A fingerprint of Earth from space

Earth seen from orbit. Photo: NASA

Scientists have developed a fingerprint of Earth from space that could one day help identify other habitable worlds light-years from our own.

Why it matters: If researchers find a planet that matched Earth's fingerprint — which shows what Earth would look like in infrared if seen by an alien civilization — out there in the universe, it could indicate they've found a habitable world.

History, led by the forces all around us

In the East Africa Rift, Ethiopia. Photo: Eric Lafforgue/Art in All of Us/Corbis/Getty

Some six millennia ago, temperatures abruptly plunged, and a profound drought ensued in the then-tropical Middle East: To survive, people abandoned their land, migrated, and ultimately organized into a string of cities, stewarded over by strong rulers including the pharaohs in Egypt.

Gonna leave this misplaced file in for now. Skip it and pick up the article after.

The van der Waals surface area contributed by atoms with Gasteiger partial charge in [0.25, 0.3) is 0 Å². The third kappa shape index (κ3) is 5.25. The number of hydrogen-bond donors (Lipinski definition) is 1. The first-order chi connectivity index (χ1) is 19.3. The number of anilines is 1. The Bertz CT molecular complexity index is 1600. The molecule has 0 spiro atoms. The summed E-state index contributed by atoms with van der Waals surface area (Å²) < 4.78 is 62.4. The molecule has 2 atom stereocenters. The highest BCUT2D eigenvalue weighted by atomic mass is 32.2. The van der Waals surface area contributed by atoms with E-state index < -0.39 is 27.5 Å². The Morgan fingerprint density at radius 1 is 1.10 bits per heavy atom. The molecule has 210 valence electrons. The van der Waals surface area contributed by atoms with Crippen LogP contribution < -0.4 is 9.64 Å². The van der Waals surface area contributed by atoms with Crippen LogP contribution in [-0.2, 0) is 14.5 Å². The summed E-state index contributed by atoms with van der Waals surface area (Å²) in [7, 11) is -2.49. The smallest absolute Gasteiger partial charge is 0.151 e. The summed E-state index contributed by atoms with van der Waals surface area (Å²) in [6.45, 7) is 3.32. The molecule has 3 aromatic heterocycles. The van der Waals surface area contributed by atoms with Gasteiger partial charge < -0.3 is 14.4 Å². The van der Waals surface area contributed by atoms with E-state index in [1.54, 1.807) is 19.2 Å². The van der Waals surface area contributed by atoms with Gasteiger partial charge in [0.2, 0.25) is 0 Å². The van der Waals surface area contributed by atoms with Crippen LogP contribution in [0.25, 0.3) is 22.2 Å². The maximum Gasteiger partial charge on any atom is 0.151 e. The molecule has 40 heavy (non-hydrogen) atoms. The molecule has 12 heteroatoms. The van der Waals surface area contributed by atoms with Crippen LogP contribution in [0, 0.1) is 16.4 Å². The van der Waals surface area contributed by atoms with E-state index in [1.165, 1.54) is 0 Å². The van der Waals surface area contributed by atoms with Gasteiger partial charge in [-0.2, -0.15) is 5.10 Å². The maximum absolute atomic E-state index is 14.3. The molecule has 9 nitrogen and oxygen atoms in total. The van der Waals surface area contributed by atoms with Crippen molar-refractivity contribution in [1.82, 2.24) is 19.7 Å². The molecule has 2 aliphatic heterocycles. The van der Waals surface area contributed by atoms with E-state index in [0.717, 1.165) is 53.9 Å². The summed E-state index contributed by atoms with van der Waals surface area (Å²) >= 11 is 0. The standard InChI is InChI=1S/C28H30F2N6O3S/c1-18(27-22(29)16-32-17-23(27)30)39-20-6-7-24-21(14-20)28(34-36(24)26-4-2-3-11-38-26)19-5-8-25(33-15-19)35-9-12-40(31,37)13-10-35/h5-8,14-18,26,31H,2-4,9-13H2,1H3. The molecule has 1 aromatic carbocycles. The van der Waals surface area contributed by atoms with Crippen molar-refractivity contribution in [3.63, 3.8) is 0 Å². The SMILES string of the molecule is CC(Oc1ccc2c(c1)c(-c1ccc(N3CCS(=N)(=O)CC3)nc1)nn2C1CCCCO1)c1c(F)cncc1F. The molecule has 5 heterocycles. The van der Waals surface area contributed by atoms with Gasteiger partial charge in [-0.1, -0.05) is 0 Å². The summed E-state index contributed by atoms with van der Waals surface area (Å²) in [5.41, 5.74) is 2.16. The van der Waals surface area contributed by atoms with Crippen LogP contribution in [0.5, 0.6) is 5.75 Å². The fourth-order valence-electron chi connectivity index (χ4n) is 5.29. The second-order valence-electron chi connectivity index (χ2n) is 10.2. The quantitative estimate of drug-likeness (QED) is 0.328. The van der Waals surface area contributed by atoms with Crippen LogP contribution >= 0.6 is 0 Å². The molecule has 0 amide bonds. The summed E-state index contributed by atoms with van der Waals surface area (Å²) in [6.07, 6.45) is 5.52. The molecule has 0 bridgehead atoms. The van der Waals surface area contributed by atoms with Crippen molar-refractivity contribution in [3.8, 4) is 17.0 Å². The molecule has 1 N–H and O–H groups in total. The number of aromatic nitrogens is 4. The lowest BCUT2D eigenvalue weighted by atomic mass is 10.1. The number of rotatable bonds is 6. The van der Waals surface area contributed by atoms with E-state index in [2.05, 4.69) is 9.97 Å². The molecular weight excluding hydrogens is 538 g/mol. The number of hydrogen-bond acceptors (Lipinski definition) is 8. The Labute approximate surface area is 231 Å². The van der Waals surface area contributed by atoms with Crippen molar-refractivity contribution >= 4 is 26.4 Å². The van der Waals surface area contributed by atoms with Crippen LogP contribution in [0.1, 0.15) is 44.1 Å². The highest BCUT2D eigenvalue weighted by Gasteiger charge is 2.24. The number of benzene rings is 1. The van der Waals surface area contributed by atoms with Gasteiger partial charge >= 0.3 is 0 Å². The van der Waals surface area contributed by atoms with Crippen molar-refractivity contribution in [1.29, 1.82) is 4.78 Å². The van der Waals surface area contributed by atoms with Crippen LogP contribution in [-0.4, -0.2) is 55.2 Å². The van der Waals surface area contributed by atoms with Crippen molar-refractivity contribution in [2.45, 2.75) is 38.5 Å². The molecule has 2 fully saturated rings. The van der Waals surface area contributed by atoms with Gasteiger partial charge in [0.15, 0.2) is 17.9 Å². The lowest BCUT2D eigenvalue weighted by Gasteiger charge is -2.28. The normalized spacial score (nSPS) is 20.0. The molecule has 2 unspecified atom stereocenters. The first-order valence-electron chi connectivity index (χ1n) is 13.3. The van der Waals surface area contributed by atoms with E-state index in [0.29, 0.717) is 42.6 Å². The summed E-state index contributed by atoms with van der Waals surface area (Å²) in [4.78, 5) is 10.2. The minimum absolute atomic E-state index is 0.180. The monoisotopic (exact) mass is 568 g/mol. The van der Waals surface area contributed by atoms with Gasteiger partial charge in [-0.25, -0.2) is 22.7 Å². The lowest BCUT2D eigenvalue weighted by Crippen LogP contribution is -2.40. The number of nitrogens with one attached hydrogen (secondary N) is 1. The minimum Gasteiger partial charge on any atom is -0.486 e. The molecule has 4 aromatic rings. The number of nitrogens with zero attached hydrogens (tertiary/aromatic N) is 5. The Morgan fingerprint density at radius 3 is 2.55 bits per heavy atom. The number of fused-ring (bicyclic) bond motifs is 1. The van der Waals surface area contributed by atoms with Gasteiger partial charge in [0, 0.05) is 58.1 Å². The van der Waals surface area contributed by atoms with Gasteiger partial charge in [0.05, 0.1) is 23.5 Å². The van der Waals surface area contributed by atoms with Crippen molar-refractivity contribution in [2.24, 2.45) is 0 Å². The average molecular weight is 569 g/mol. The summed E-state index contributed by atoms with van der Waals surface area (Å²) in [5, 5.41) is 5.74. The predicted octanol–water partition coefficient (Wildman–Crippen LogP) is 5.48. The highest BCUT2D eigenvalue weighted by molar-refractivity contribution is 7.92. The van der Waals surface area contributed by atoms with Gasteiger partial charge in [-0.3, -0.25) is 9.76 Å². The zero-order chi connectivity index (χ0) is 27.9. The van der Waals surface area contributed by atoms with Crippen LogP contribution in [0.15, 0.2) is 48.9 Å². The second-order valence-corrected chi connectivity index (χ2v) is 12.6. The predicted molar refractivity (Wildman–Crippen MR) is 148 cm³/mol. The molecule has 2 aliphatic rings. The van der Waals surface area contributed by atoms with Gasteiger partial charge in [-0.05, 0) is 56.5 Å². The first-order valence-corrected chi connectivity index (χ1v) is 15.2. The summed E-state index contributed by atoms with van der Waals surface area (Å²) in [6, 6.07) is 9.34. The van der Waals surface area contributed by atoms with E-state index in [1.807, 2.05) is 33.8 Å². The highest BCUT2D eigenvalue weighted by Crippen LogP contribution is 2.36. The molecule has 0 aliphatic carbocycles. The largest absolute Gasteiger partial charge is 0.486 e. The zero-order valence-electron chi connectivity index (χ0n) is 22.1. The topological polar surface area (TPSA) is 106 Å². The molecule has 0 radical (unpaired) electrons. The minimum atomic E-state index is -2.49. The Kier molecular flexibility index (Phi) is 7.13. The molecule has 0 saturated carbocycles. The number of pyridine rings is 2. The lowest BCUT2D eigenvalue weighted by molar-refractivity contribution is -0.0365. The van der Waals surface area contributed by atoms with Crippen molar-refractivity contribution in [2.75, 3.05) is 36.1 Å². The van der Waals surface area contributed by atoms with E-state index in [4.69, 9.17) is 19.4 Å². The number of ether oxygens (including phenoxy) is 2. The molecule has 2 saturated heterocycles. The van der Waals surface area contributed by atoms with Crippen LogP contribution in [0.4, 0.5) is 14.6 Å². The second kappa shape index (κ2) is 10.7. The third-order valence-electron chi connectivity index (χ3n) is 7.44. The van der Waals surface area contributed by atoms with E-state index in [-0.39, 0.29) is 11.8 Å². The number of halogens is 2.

Quick take: Today, geopolitics usually mean war, human ego, big economics, or disease. But the Middle East drama in the third and fourth millennia BC illustrates the much-underestimated role of earthly forces in shaping and utterly turning history — and is a window into what may be in store for current and future generations.